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these distinctions makes the whole world kin. We feel that, notwithstanding the extent of factitious distance, we are really near his characters. Lofty as they are, they are bone of our bone, ---sweet flattery which the author teaches us to apply to ourselves ! We claim kindred with his noblest heroes, and they admit us to their table, although, perhaps,“ below the salt." Red Murdoch is the kinsman of his chief, and is pleased while he lives. But his death by no means fulfils the omen :
Scott himself naively confesses this with feelings which few persons, except his countrymen, distinctly understand. “We are not a little proud of being greeted as Laird and Lady of Abbotsford. We will give a grand gala when we take possession of it; and as we are very clannish in this corner, all the Scotts in the country, from the duke to the peasant, shall dance on the green to the bagpipes, and drink whisky punch.”
The difficulties of Scott's partnership had already begun. The Ballantynes were short of money, and Scott is pestered with shifts to raise the wind. Expresses are going to and fro between Edinburgh and the country wherever he may happen to be, as their bills become due, and the lack of funds becomes apparent. Yet he buys Abbotsford with money borrowed from his friends, and on the security of “Rokeby” still only in his brain. He afterwards, notwithstanding continued financial difficulties, makes further purchases by the mortgage of his future labours. The “ Lord of the Isles” begins to loom in sight immediately after a six weeks' voyage made in the yacht of the lighthouse commissioners in the summer of 1814, from Leith to the Clyde, round the north of Scotland. This was the period when “Waverley,” just published, was engrossing the public mind. “ The Lord of the Isles” was published on the 18th January 1815, and next month “Guy Mannering" issued from the press. The ensuing summer Scott visited the continent, a few weeks after the battle of Waterloo. As he witnessed the scenes which were then in all minds, he wrote the series entitled, “Paul's Letters to his Kinsfolk.” The poem of “The Field of Waterloo" was also written in these circumstances. The element of romance was wanting to the subject, to which the poet, therefore, fails to do justice. Its details were too visible.
Space does not permit us to follow our author through all the triumphs which succeded this, the manhood of his career. His lucubrations in verse were now nearly fulfilled. The fame which subsequently awaited him as a norelist has somewhat obscurcu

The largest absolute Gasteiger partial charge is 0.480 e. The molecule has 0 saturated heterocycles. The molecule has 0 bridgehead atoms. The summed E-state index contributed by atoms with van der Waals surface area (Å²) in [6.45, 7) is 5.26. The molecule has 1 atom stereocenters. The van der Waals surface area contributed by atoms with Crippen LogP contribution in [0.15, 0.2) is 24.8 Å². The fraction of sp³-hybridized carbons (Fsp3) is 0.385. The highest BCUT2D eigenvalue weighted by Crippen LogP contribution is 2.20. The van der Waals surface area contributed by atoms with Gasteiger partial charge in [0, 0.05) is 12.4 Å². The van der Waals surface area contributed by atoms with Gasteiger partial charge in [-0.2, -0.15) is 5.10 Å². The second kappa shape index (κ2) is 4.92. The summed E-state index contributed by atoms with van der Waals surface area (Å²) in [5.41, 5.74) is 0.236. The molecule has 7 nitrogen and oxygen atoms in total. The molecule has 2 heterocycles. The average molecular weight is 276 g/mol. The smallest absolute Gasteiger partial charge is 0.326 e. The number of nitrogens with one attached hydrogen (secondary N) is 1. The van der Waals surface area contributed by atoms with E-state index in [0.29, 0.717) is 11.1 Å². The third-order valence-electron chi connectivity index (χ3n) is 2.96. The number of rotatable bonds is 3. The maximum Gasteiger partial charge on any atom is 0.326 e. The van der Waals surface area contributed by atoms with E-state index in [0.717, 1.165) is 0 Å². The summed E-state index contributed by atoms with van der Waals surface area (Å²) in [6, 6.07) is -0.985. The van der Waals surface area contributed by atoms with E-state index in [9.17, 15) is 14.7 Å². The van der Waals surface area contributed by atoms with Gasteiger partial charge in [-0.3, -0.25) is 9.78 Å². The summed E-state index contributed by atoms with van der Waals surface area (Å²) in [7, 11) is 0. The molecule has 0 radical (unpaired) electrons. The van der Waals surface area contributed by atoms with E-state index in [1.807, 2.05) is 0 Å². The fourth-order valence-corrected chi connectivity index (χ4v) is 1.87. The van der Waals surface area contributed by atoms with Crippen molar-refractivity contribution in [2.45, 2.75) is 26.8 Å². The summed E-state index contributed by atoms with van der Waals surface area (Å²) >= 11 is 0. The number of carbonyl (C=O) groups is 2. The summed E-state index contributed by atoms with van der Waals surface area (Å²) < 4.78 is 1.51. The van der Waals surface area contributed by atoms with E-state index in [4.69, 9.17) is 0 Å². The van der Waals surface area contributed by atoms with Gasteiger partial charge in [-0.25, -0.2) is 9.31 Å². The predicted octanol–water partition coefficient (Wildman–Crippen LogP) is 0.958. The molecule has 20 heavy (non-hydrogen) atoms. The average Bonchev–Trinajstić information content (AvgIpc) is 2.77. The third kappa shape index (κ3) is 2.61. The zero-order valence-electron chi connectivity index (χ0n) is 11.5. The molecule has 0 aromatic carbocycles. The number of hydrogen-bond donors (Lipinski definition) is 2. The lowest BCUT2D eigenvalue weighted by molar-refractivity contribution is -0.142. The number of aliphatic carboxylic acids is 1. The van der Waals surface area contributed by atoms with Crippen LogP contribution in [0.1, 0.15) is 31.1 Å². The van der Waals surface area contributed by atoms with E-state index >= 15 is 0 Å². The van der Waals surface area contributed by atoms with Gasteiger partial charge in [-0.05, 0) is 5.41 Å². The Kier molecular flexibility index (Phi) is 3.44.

that which accompanied him in his progress as a poet. Having dwelt so long on the history of the works contained in the present volume, the remainder of his life must be less minutely followed. It was even now agitated with the cares which belong peculiarly to mer of business. In addition to the burden which his own creative efforts imposed, he had to supply prudential thought to the two commercial houses in which he was interested, those of his printer and of his publisher. As for the landed estate he was rapidly gathering around the original nucleus of the hundred acres, to which he gave the name of Abbotsford, its cares were his delight; and all the operations of improving land, planting woods, and gardening landscapes, came as relief to his buoyant spirit. The pecuniary elements of all these rested on his hopes, which were as unbounded as his labour was indefatigable. From the court to the cottage Walter Scott was now known and appreciated. The highest heads in Britain and in Europe stooped courteously, in common with the poorest of the reading population, in homage to his genius. His fame could scarcely rise higher, or extend wider than it did.
In 1817 "Harold the Dauntless" was published. Of this he says, “I begin to get too old and stupid, I think, for poetry; and will certainly never again adventure on a grand scale.” He never did.
The rank of baronet was conferred on Scott by the Prince Regent in 1820. His acceptance of the compliment was facilitated by a provision made for his children by their mother's brother, who had died a short time previously in India. His family consisted of two sons and two daughters. The eldest, Charlotte Sophia, was married in the same year to Mr. Lockhart, afterwards his biographer. Walter, Anna, and Charles, were the others.
The Waverley novels now teemed year after year from the press. Abbotsford was rising by degrees into a magnificence that threatened to be palatial. Land was still accumulating around the original farm, and an outlay for its improvement con amore was going on. The visitors-not always distinguishedwho flocked to Abbotsford comprised a large portion of the peerage, every commoner who could claim any eminence, and multitudes whose only object was to approach Sir Walter's person. All this activity was partaken of by those with whom as printer and publisher Scott was connected. The run of good fortune which had attended these his henchmen had been now long continued and unbroken. The commercial crisis of 1825 arrived. The publishing house of Ballantyne had some years before diz. covered its inability to resist the speculative atmosphere in which our author lived, and had withdrawn from the field. Archibald Constable, surnamed the "Crafty," was at the head of the Bibliv